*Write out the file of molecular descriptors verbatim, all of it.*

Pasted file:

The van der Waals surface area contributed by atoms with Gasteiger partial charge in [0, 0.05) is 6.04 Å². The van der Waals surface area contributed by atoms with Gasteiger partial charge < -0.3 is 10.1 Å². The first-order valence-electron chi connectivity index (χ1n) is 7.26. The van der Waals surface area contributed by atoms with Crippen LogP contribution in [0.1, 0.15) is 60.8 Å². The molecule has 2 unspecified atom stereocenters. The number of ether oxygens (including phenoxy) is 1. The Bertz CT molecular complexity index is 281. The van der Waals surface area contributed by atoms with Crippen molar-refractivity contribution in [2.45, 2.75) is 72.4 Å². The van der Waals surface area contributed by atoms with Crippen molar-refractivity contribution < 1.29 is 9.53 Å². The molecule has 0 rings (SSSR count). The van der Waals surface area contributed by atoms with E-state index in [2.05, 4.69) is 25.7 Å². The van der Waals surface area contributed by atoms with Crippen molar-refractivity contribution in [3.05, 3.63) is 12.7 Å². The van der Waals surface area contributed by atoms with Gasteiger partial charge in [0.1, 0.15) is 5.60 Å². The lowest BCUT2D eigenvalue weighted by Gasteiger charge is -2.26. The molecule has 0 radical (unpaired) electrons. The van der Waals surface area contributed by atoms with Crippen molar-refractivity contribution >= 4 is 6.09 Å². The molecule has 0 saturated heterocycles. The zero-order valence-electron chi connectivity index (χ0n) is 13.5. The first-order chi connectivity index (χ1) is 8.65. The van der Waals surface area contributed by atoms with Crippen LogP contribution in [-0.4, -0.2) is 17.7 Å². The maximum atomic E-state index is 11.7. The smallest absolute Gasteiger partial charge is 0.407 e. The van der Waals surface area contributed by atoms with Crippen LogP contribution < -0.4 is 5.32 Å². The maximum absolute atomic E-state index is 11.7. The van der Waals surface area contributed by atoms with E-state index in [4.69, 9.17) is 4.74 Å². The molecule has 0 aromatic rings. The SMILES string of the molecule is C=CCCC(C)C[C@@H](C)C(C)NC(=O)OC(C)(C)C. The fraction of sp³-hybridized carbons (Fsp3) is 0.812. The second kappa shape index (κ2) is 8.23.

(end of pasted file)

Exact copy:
The van der Waals surface area contributed by atoms with Gasteiger partial charge in [0, 0.05) is 6.04 Å². The van der Waals surface area contributed by atoms with Gasteiger partial charge < -0.3 is 10.1 Å². The first-order valence-electron chi connectivity index (χ1n) is 7.26. The van der Waals surface area contributed by atoms with Crippen LogP contribution in [0.1, 0.15) is 60.8 Å². The molecule has 2 unspecified atom stereocenters. The number of ether oxygens (including phenoxy) is 1. The Bertz CT molecular complexity index is 281. The van der Waals surface area contributed by atoms with Crippen molar-refractivity contribution in [2.45, 2.75) is 72.4 Å². The van der Waals surface area contributed by atoms with Crippen molar-refractivity contribution < 1.29 is 9.53 Å². The molecule has 0 rings (SSSR count). The van der Waals surface area contributed by atoms with E-state index in [2.05, 4.69) is 25.7 Å². The van der Waals surface area contributed by atoms with Crippen molar-refractivity contribution in [3.05, 3.63) is 12.7 Å². The van der Waals surface area contributed by atoms with Gasteiger partial charge in [0.1, 0.15) is 5.60 Å². The lowest BCUT2D eigenvalue weighted by Gasteiger charge is -2.26. The molecule has 0 radical (unpaired) electrons. The van der Waals surface area contributed by atoms with Crippen molar-refractivity contribution >= 4 is 6.09 Å². The molecule has 0 saturated heterocycles. The zero-order valence-electron chi connectivity index (χ0n) is 13.5. The first-order chi connectivity index (χ1) is 8.65. The van der Waals surface area contributed by atoms with Crippen LogP contribution in [-0.4, -0.2) is 17.7 Å². The maximum atomic E-state index is 11.7. The smallest absolute Gasteiger partial charge is 0.407 e. The van der Waals surface area contributed by atoms with Crippen LogP contribution < -0.4 is 5.32 Å². The maximum absolute atomic E-state index is 11.7. The van der Waals surface area contributed by atoms with E-state index in [4.69, 9.17) is 4.74 Å². The molecule has 0 aromatic rings. The SMILES string of the molecule is C=CCCC(C)C[C@@H](C)C(C)NC(=O)OC(C)(C)C. The fraction of sp³-hybridized carbons (Fsp3) is 0.812. The second kappa shape index (κ2) is 8.23.